(NaturalNews) Genetically Modified crops (or GM) are genetically modified organisms (GMO) that have been altered to meet a specific profile. They have also been the subject of controversy almost since their introduction two decades ago. A new study pinpoints three variations of GM corn (maize) as being linked to organ damage in mammals.
The three varieties in question are Mon 810, Mon 863, and NK 603. The "Mon" is for, you guessed it, Monsanto and the NK is also a Monsanto product, being engineered for herbicide tolerance. The study was conducted by the Committee of Research and Information on Genetic Engineering (CRIIGEN) and the Universities of Caen and Rouen in France.1
The study used the same data that was used by Monsanto to gain approval in several parts of the world. The data was released publicly in 2005 by European authorities when the three GM strains were approved for human consumption in both the U.S. and Europe.
Gilles-Eric Seralini, a molecular biologist at the University of Caen and one of the principals in the study, says that the data "clearly underlines adverse impacts on kidneys and liver, the dietary detoxifying organs, as well as different levels of damages to heart, adrenal glands, spleen and haematopoietic system."
Each of the three strains produced differing amounts of adverse impact, but the impact on vital organs was universal for all three GM crops.
The study was completed in December 2009 and appears in the International Journal of Biological Sciences1 (IJBS). It conforms with and substantiates an earlier study done by CRIIGEN in 2007 on Mon 863.2 The results of that study were rejected by Monsanto.3
One controversy many point to when criticizing Monsanto's counter-analysis as well as the governmental acceptance of the GM crops is in the way Monsanto's studies were carried out. Traditionally, when testing drug, pesticide, or other human-ingested items' safety, the standard protocol is to use three different mammalian species.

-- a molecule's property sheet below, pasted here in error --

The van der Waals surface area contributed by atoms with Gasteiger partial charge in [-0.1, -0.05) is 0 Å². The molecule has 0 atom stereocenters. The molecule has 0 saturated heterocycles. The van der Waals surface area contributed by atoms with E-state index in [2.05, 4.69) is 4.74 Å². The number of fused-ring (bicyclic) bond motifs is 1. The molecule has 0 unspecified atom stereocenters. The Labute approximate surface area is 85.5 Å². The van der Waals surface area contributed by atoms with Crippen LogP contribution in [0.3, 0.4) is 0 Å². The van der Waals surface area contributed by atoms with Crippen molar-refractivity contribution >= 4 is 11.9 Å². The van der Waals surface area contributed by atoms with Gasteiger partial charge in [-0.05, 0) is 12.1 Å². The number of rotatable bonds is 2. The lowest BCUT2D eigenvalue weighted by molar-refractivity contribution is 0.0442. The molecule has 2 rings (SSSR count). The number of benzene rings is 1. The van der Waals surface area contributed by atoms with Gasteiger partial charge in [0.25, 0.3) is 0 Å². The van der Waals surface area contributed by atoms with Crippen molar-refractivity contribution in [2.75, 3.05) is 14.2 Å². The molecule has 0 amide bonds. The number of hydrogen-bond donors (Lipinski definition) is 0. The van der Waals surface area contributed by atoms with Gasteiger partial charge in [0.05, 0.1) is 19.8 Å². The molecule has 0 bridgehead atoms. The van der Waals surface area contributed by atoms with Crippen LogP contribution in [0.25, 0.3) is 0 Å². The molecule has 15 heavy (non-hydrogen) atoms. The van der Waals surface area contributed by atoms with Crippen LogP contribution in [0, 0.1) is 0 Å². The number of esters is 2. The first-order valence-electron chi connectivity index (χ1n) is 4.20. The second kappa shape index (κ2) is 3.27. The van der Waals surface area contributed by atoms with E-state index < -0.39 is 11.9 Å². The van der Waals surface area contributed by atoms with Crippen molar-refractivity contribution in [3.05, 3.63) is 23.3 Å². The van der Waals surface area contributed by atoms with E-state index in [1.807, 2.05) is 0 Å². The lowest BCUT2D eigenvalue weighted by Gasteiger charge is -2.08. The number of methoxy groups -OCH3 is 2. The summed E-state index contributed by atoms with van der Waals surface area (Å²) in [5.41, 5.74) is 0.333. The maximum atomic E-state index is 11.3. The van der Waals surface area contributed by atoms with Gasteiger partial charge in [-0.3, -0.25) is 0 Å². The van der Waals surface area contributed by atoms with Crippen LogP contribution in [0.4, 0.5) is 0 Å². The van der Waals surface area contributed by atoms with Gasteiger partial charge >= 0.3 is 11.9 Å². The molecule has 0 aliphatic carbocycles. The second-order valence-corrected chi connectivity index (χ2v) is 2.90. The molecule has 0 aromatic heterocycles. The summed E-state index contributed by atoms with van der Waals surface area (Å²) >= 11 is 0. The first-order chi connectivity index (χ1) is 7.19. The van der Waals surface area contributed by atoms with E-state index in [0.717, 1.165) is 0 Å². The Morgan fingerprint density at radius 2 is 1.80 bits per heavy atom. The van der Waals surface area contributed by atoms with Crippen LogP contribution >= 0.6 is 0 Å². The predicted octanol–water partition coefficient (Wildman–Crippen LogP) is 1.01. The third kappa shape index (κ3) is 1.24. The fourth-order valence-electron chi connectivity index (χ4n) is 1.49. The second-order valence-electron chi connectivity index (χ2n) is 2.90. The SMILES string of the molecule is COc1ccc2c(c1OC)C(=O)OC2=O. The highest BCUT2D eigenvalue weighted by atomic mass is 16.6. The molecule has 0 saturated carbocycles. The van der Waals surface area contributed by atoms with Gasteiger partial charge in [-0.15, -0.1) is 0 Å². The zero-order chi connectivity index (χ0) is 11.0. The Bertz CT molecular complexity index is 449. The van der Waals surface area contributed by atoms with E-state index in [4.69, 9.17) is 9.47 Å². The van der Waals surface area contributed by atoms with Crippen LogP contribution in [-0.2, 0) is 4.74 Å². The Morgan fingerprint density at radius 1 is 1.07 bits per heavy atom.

Monsanto used only rats for their studies, but still managed to win GMO approval in at least a dozen countries. Further, the studies were carried out in only 90 day spans, which is not long enough to find most chronic problems.
Other problems with Monsanto's studies should have raised more red flags, but they were ignored by the governmental panels put in charge of making the decision to allow the company's genetically modified crops into wide distribution in their countries.
The new CRIIGEN study concludes that the raw data makes it clear that all three GMO crops have real problems and should be put under "an immediate ban on the import and export of these GMOs." The study also strongly recommends additional long-term, multi-generational animal feeding studies be done on at least three species to provide truly scientific "data on the acute and chronic toxic effects of GM crops, feed and foods."
Aaron Turpen is a professional writer living in Wyoming in the USA. His blogs cover organic/sustainable living and environmental considerations (AaronsEnvironMental.com) and the science debunking mainstream medical and proving alternatives (HiddenHealthScience.com).
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